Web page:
Coming to Mexico, Daniel and I (Nick) were looking for two things: bolts, and a break. After five straight months of trad climbing, big walls, and alpine climbing, we wanted a vacation from our vacation. Well, El Potrero Chico gave us all that we wished for, and more.
Tuesday, December 13th, 2016
Dave's taste of the van life quickly ended, and he had to head back to NL to get ready for grad school in January.
Daniel and I dropped him off at the airport for his 6 AM flight home, and immediately departed for Mexico.
We drove for a day-and-a-half through New Mexico and Texas to reach the border crossing in Laredo.
Wednesday, December 14th, 2016
It was a three-hour affair to enter Mexico, then register ourselves and Wesley. Following some suspiciously detailed directions that Daniel found online, we were quickly introduced to the chaotic Mexican driving ethic...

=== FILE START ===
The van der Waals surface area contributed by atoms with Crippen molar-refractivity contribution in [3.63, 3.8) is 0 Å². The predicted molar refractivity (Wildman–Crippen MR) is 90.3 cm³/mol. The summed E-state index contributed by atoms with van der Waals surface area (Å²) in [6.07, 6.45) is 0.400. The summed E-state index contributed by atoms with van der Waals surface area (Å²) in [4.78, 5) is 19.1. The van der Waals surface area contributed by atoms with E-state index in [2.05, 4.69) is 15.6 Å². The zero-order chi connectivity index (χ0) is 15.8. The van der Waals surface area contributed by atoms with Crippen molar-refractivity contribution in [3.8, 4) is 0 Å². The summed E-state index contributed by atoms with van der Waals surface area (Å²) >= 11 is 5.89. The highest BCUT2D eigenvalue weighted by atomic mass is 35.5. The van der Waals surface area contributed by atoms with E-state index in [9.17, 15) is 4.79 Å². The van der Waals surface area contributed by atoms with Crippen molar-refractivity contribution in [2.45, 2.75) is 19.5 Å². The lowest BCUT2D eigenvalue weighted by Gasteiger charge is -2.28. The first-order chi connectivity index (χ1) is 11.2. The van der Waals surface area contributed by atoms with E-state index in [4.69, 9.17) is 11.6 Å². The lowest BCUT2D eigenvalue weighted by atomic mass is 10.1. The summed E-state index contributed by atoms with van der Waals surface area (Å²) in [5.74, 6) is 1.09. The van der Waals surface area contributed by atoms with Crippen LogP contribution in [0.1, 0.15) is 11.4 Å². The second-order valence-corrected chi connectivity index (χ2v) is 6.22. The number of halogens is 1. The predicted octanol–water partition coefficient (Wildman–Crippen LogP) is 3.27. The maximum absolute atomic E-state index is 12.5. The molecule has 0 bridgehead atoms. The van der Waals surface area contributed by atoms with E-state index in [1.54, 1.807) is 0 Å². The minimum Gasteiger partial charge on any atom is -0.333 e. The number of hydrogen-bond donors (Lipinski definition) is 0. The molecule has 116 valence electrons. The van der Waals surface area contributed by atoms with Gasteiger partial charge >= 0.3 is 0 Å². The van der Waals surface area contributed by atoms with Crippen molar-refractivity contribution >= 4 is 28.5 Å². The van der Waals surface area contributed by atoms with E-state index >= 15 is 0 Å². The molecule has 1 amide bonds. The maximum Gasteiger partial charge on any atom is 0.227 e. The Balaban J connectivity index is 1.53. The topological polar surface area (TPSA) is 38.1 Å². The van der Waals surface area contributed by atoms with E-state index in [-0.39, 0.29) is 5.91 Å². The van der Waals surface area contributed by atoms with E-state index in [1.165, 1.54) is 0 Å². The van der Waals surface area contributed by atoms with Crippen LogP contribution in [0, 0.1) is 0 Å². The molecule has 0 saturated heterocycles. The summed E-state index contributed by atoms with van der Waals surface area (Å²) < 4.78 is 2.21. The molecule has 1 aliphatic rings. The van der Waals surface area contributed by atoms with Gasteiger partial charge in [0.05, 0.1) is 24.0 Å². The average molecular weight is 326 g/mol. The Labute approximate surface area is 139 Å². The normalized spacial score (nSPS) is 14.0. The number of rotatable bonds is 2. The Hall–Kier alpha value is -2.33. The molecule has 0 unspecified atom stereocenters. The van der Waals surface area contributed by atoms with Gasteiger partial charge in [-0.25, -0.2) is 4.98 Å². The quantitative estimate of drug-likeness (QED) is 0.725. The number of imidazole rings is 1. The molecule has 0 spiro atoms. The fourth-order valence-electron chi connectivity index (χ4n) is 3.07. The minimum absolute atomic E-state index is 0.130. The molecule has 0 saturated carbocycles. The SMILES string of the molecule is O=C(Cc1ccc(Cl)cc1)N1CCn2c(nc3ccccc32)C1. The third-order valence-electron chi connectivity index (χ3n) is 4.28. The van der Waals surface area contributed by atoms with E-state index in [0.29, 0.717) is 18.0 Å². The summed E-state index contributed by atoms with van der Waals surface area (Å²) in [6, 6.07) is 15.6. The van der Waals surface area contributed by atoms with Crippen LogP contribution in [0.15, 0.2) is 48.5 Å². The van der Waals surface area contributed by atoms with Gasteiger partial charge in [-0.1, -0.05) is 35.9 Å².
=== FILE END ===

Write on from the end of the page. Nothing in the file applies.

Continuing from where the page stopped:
Rule no. 1
There are no rules in Mexico
On the toll-free roadways, center lines are about as common as unicorns, the number of traffic lanes is determined by the width of vehicles, and unmarked speed bumps appear at random in the middle of 80 km/h highways. The toll roads are slightly better, but there is still the foreign "drive-on-the-shoulder-to-let-faster-cars-pass" ethic to adjust to.
Despite the culture shock, we arrived in Hidalgo by dusk, unscathed. Without any idea where to stay, we stumbled upon a friendly contact, Edgardo, who welcomed us to El Potrero with pizza and beer. We parked Wesley on an unknown patch of gravel somewhere among the precipitous limestone canyons. We finally collapsed in bed half-drunk and exhausted. Welcome to Mexico!
Thursday, December 15th, 2016
Our first priority was to find a campground. Easier said than done. There are five campgrounds to choose from near El Potrero, ranging from ritzy "La Posada" to simple and cheap "Homero's."
Cheap... perfect! We rolled into Homero's without a toddler's level of Spanish fluency, and tediously mimed and Google-translated our agreement for a 12-night stay. The total cost? $45 US each. Cha-ching